The district appeals and requests a reversal of the impartial hearing officer's decision. The district argues, in pertinent part, that it offered the student a FAPE during the 2010-11 school year because the April 2010 CSE was properly composed and addressed the student's need for support throughout the IEP. Additionally, the district asserts that the recommended 12:1+1 class was appropriate for the student because although the student could function in a general education setting, he needed a small, self-contained class due to his anxiety and attention deficits. The district further contends that the 12:1+1 classroom at the assigned school would have been an appropriate placement for the student because it was tailored to his academic, social, and emotional needs. Next, the district maintains that the Aaron School was not an appropriate placement for the student because it did not provide the student with his related services as prescribed by his IEP and did not provide the student with related services during the summer. The district also contends that the frequency of the student's unsupervised breaks decreased the student's time spent on academics. Moreover, the district alleges that the Aaron School did not constitute the student's least restrictive environment (LRE) because it did not offer him the opportunity to interact with typically developing peers. Lastly, the district argues that equitable considerations preclude the parents' request for relief because they never seriously intended to enroll the student in public school and they failed to afford the district timely notice of their intention to enroll the student in the Aaron School.
In an answer, the parents request that the impartial hearing officer's decision be upheld. They allege that the district did not establish that the recommended 12:1+1 program would have addressed the student's special education needs. Furthermore, with regard to the assigned school, the parents argue that the district failed to show that the student's sensory processing deficits would have been addressed. They also maintain that the student's sensory needs would have been aggravated by placement in the assigned school as the student lacked the capacity to function in unstructured and unsupported social settings. Next, the parents contend that the Aaron School provided the student with educational services and instruction that was specially designed to meet his related services needs. In addition, they assert that the student's educational team at the Aaron School collaboratively determined the appropriate balance between his related services pull-out sessions and classroom instruction to maximize the student's academic success. The parents also argue that the student demonstrated progress at the Aaron School with respect to his OT, speech-language, and social/emotional needs. Moreover, the parents argue that the appropriateness of the unilateral placement should be assessed based on the totality of the circumstances, and in this case, they maintain that the student's program was complimented by the addition of after-school OT and speech-language therapy. Lastly, they maintain that the Aaron School constituted the student's LRE. With regard to equitable considerations, the parents allege that the impartial hearing officer correctly found in their favor because they fully cooperated with the district. As for the district's claim that they failed to afford it adequate notice of their intention to enroll the student at the Aaron School for the 2010-11 school year, the parents contend that the district did not raise this issue at the impartial hearing, and accordingly, it should not be considered. Regardless of whether the issue of notice was properly preserved for appeal, the parents maintain that they complied with the Individuals with Disabilities Education Act's (IDEA's) notice requirements.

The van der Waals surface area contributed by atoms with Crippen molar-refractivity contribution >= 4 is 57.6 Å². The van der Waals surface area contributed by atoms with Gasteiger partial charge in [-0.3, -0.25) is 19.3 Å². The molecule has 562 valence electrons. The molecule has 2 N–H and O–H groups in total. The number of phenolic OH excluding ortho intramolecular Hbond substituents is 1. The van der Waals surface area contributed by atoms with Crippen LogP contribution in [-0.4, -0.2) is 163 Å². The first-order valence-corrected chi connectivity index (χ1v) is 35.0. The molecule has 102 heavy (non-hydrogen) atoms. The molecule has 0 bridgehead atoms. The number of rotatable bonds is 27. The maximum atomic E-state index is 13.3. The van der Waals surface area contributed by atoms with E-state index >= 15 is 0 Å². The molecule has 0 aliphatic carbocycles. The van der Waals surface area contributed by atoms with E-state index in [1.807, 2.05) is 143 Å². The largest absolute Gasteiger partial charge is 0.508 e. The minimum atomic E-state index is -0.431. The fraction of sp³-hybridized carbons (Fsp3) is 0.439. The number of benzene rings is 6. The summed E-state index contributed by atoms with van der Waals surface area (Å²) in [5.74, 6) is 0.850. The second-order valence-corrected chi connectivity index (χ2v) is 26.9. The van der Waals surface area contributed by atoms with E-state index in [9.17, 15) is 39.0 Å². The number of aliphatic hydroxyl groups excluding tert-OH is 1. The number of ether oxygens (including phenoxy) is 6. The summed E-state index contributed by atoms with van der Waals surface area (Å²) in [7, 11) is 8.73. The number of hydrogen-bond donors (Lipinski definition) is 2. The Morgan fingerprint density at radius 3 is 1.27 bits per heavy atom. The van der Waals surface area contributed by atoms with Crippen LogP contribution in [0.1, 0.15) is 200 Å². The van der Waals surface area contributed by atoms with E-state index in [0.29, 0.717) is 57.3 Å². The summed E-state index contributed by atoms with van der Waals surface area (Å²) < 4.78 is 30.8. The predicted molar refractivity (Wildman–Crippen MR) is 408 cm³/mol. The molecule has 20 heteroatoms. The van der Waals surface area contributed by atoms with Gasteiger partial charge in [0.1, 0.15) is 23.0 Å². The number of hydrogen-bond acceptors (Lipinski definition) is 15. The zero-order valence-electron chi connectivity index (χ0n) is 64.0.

Applicable Standards and Discussion
Initially, I must note that in this case the parents have already received all of the relief they were seeking at the impartial hearing under pendency and that the 2010-11 school year at issue has expired, which raises the question of whether the instant appeal has been rendered moot by the passage of time (see also Tr. pp. 332-33). Upon careful consideration of the evidence in the hearing record, I find that regardless of the merits of a decision concerning whether the district offered the student a FAPE for the 2010-11 school year, no further meaningful relief may be granted to the parents because they have received all of the relief sought pursuant to pendency, and thus, the district's appeal has been rendered moot. In addition, careful consideration of the District Court's recent decision rendered in New York City Dep't of Educ. v. V.S., 2011 WL 3273922 (E.D.N.Y. July 29, 2011), as discussed further below, does not compel a different result.